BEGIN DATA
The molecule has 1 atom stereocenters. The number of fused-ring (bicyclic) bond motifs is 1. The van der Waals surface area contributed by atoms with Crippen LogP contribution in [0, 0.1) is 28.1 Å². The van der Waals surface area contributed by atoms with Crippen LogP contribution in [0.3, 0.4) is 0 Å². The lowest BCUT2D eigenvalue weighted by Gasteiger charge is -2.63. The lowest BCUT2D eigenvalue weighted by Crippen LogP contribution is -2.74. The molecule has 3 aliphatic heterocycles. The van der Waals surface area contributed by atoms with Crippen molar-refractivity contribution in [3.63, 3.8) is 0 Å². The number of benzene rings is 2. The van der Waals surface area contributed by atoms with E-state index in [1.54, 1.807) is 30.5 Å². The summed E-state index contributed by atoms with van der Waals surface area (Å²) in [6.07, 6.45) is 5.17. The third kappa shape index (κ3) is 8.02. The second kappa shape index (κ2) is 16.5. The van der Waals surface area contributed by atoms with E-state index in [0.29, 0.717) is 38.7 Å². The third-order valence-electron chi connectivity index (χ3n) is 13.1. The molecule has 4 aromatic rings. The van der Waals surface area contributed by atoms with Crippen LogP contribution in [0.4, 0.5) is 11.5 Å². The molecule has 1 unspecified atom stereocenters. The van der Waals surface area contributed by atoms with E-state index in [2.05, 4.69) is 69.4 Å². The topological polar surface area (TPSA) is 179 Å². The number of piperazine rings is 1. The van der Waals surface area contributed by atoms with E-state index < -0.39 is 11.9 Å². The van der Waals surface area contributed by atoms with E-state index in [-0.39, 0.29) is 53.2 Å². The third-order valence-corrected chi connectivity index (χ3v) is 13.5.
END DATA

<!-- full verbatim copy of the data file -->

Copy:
The molecule has 1 atom stereocenters. The number of fused-ring (bicyclic) bond motifs is 1. The van der Waals surface area contributed by atoms with Crippen LogP contribution in [0, 0.1) is 28.1 Å². The van der Waals surface area contributed by atoms with Crippen LogP contribution in [0.3, 0.4) is 0 Å². The lowest BCUT2D eigenvalue weighted by Gasteiger charge is -2.63. The lowest BCUT2D eigenvalue weighted by Crippen LogP contribution is -2.74. The molecule has 3 aliphatic heterocycles. The van der Waals surface area contributed by atoms with Crippen molar-refractivity contribution in [3.63, 3.8) is 0 Å². The number of benzene rings is 2. The van der Waals surface area contributed by atoms with E-state index in [1.54, 1.807) is 30.5 Å². The summed E-state index contributed by atoms with van der Waals surface area (Å²) in [6.07, 6.45) is 5.17. The third kappa shape index (κ3) is 8.02. The second kappa shape index (κ2) is 16.5. The van der Waals surface area contributed by atoms with E-state index in [0.29, 0.717) is 38.7 Å². The third-order valence-electron chi connectivity index (χ3n) is 13.1. The molecule has 4 aromatic rings. The van der Waals surface area contributed by atoms with Crippen LogP contribution in [0.4, 0.5) is 11.5 Å². The molecule has 1 unspecified atom stereocenters. The van der Waals surface area contributed by atoms with E-state index in [2.05, 4.69) is 69.4 Å². The topological polar surface area (TPSA) is 179 Å². The number of piperazine rings is 1. The van der Waals surface area contributed by atoms with E-state index < -0.39 is 11.9 Å². The van der Waals surface area contributed by atoms with E-state index in [-0.39, 0.29) is 53.2 Å². The third-order valence-corrected chi connectivity index (χ3v) is 13.5.